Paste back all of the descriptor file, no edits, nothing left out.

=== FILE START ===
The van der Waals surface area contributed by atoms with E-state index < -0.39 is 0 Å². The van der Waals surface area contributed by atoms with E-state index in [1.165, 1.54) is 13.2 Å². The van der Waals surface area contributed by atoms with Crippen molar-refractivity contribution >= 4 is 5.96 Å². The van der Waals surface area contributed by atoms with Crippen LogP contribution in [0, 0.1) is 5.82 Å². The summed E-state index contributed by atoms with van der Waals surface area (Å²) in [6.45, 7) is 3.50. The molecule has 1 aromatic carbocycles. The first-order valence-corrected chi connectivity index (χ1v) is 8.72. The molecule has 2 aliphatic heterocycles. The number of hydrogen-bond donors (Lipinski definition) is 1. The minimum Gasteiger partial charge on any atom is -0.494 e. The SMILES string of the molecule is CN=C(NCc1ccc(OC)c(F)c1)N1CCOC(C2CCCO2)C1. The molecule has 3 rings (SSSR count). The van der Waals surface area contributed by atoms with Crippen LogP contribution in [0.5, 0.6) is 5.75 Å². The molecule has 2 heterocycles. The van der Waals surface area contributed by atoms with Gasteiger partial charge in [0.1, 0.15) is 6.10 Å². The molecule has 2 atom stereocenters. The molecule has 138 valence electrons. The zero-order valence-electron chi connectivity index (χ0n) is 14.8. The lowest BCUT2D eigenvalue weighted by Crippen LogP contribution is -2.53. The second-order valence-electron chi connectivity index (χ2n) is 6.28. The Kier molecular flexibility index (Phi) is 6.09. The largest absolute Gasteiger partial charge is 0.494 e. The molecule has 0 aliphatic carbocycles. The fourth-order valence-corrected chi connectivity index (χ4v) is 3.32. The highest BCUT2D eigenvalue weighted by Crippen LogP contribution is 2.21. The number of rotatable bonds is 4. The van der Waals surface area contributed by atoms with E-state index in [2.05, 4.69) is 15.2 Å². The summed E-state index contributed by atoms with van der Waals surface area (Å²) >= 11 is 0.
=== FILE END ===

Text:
The van der Waals surface area contributed by atoms with E-state index < -0.39 is 0 Å². The van der Waals surface area contributed by atoms with E-state index in [1.165, 1.54) is 13.2 Å². The van der Waals surface area contributed by atoms with Crippen molar-refractivity contribution >= 4 is 5.96 Å². The van der Waals surface area contributed by atoms with Crippen LogP contribution in [0, 0.1) is 5.82 Å². The summed E-state index contributed by atoms with van der Waals surface area (Å²) in [6.45, 7) is 3.50. The molecule has 1 aromatic carbocycles. The first-order valence-corrected chi connectivity index (χ1v) is 8.72. The molecule has 2 aliphatic heterocycles. The number of hydrogen-bond donors (Lipinski definition) is 1. The minimum Gasteiger partial charge on any atom is -0.494 e. The SMILES string of the molecule is CN=C(NCc1ccc(OC)c(F)c1)N1CCOC(C2CCCO2)C1. The molecule has 3 rings (SSSR count). The van der Waals surface area contributed by atoms with Crippen LogP contribution in [0.5, 0.6) is 5.75 Å². The molecule has 2 heterocycles. The van der Waals surface area contributed by atoms with Gasteiger partial charge in [0.1, 0.15) is 6.10 Å². The molecule has 2 atom stereocenters. The molecule has 138 valence electrons. The zero-order valence-electron chi connectivity index (χ0n) is 14.8. The lowest BCUT2D eigenvalue weighted by Crippen LogP contribution is -2.53. The second-order valence-electron chi connectivity index (χ2n) is 6.28. The Kier molecular flexibility index (Phi) is 6.09. The largest absolute Gasteiger partial charge is 0.494 e. The molecule has 0 aliphatic carbocycles. The fourth-order valence-corrected chi connectivity index (χ4v) is 3.32. The highest BCUT2D eigenvalue weighted by Crippen LogP contribution is 2.21. The number of rotatable bonds is 4. The van der Waals surface area contributed by atoms with E-state index in [2.05, 4.69) is 15.2 Å². The summed E-state index contributed by atoms with van der Waals surface area (Å²) >= 11 is 0.